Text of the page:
Again, the Italian style is prominently represented, especially in the pieces from the 17th century. That is inevitable, as the Italian style conquered a large part of Europe since the early 17th century. One way the style disseminated is through Italian composers who crossed the Alps and looked for employment in northern Europe, such as Germany and Poland. One of them was Carlo Farina, who for some years worked at the court in Dresden and laid the foundation of what was to become the German violin school. His five books with music for strings, that were published in Dresden from 1626 to 1628, were highly influential. In the late 1620s he returned to Italy, but in 1636 he again travelled north, and worked for a couple of years in Danzig. That justifies the inclusion of one of his sonatas. The title of the Sonata I performed here, is one of several pieces by non-Polish composers that refers to Poland, and contains Polish dance rhythms.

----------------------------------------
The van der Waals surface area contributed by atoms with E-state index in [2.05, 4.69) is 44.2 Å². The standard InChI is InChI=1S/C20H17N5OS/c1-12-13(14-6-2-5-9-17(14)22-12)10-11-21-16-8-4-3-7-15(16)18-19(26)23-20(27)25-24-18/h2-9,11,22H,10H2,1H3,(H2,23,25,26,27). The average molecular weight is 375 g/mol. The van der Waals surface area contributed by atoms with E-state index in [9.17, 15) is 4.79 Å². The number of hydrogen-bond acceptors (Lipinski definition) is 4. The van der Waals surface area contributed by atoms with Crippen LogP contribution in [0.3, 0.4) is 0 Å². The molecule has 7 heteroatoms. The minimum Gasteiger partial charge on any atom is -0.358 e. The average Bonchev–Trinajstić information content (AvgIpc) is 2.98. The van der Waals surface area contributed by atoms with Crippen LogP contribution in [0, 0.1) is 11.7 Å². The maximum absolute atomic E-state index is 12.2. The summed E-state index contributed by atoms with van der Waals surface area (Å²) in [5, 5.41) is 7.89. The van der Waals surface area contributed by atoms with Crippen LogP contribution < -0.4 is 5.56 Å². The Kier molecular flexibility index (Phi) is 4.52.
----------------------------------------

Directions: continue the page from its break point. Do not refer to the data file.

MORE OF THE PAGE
Another Italian composer who made his way to Poland was Tarquinio Merula, who had been educated as a violinist and organist, and who has left a substantial oeuvre of sacred and secular vocal music as well as instrumental works. From 1621 to 1626 he worked as organist to King Sigismund III in Warsaw. The canzona included here, called 'La Polachina', is taken from his Op. 12, which was printed in Venice in 1637, well after his departure from Poland. According to the liner-notes, it includes some traces of traditional Polish music.